Iran Nuclear Talks to Go On in Belgium Monday
TEHRAN (Tasnim) – Iranian Foreign Minister Mohammad Javad Zarif is going to hold a series of high-profile meetings with European officials in the Belgian capital of Brussels on Monday as part of a new round of diplomacy that aims to nail down a lasting accord on Tehran’s civilian nuclear program.
The top Iranian nuclear negotiator is planned to leave the Swiss city of Lausanne for Brussels to hold a meeting with his counterparts from the three European members of the Group 5+1 (Russia, China, the US, Britain, France and Germany), with which Iran is negotiating a comprehensive nuclear deal.
The EU announced earlier that High Representative for Foreign Affairs and Security Policy Federica Mogherini will host the upcoming meeting among Zarif and Germany’s Frank Walter Steinmeier, France’s Laurent Fabius, and Britain’s Philip Hammond.
According to the EU, Mogherini will meet bilaterally with Foreign Minister Zarif at 17:15 local time, ahead of the planned meeting with other ministers.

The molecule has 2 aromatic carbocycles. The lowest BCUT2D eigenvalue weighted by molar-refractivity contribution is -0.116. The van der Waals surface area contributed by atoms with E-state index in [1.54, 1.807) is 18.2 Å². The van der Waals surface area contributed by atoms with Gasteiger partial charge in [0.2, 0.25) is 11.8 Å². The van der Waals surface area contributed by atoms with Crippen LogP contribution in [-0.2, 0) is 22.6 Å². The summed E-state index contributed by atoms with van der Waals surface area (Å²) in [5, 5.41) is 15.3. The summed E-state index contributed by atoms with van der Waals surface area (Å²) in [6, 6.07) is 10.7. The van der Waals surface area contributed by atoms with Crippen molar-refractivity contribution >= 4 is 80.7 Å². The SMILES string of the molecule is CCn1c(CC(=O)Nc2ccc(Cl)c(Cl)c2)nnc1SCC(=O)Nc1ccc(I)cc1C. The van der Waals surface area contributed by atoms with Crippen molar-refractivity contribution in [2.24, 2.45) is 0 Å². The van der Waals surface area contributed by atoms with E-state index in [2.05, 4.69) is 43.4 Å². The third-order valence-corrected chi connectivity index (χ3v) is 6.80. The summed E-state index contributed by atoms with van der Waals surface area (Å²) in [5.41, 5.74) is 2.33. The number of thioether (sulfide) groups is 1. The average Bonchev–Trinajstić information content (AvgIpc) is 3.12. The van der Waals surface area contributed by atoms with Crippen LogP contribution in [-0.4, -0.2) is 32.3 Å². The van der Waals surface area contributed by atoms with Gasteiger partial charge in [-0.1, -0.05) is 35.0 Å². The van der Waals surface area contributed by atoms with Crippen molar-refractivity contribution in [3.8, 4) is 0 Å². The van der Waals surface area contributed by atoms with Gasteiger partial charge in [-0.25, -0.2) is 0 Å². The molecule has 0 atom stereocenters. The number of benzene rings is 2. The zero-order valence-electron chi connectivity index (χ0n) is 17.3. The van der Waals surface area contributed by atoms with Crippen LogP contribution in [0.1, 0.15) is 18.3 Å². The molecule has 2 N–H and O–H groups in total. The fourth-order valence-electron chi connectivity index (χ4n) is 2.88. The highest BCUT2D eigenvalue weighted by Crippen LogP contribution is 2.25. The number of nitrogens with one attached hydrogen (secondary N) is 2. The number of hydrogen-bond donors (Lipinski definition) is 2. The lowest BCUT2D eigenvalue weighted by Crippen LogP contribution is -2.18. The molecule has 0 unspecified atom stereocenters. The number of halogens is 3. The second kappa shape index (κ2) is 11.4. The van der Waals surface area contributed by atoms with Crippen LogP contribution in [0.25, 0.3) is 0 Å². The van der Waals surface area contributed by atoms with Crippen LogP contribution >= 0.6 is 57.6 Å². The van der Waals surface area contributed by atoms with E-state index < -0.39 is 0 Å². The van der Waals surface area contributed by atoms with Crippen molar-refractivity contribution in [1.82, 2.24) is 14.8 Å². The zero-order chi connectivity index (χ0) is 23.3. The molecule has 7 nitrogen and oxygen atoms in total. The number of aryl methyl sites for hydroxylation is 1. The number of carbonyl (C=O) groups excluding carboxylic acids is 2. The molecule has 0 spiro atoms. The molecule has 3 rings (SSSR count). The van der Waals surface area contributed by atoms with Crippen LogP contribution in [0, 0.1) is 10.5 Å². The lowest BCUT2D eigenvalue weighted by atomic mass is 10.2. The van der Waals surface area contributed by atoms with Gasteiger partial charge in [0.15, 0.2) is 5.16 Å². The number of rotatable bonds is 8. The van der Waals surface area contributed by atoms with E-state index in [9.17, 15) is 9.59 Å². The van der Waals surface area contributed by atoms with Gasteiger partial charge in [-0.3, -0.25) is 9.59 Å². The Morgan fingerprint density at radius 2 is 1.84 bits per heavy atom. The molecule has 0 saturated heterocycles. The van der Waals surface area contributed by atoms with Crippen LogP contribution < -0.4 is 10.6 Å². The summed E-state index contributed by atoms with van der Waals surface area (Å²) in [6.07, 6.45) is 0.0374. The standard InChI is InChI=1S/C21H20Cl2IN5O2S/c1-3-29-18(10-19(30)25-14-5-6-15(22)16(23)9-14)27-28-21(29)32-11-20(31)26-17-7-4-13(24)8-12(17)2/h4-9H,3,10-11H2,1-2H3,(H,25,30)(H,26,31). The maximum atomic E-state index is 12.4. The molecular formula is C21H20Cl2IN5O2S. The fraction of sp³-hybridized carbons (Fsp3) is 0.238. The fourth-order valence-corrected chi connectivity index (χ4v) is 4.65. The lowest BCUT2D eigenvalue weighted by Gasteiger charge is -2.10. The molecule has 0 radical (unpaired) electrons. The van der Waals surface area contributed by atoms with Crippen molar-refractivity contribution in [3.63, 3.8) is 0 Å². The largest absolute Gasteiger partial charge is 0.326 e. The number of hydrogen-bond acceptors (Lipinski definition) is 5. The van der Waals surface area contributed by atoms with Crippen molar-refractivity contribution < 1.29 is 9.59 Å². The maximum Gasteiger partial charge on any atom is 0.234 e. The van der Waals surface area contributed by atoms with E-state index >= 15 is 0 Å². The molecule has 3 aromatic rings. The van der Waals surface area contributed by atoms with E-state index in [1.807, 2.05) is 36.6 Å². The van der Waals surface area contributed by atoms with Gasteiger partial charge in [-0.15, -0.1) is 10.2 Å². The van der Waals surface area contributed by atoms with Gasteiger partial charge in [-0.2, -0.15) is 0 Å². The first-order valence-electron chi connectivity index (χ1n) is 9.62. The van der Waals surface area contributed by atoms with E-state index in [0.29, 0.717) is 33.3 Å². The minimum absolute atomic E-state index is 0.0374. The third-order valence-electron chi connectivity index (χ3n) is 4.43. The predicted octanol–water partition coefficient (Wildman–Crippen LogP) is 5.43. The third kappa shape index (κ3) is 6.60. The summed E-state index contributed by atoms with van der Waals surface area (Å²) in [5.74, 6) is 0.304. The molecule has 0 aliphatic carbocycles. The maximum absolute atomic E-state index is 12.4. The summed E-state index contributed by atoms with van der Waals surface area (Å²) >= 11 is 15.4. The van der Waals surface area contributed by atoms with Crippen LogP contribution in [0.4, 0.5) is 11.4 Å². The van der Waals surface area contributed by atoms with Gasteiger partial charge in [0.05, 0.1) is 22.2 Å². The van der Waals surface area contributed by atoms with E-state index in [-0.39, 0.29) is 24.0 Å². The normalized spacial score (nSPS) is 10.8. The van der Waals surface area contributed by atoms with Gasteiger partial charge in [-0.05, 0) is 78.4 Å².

“A written statement will be published at the end of meeting. The HRVP Federica Mogherini will also address the meeting during the press conference following the Foreign Affairs Council around 16:30 (in the Council press room),” the EU added.
The new round of diplomatic talks on Tehran’s nuclear case kicked off in Lausanne on Sunday with a meeting between Head of the Atomic Energy Organization of Iran (AEOI) Ali Akbar Salehi and US Energy Secretary Ernest Moniz.
The negotiations are expected to run until March 20, before the start of the new Iranian year.
The Iranian team is led by Foreign Minister Mohammad Javad Zarif, while US Secretary of State John Kerry heads the American team.
Iran and the group of six countries are in talks to hammer out a final agreement to end more than a decade of impasse over Tehran’s nuclear energy program.
On November 24, 2013, the two sides signed a six-month deal in the Swiss city of Geneva.
The Geneva deal (the Joint Plan of Action) came into effect in January 2014 and expired in July, when the parties decided to extend negotiations until November 24 in the hope of clinching a final deal that would end a decade of impasse over Tehran’s peaceful nuclear energy program.
After failing to hammer out a lasting accord by the self-imposed November 24 deadline, the parties once again decided to extend the deadline for seven more months, until end of June 2015.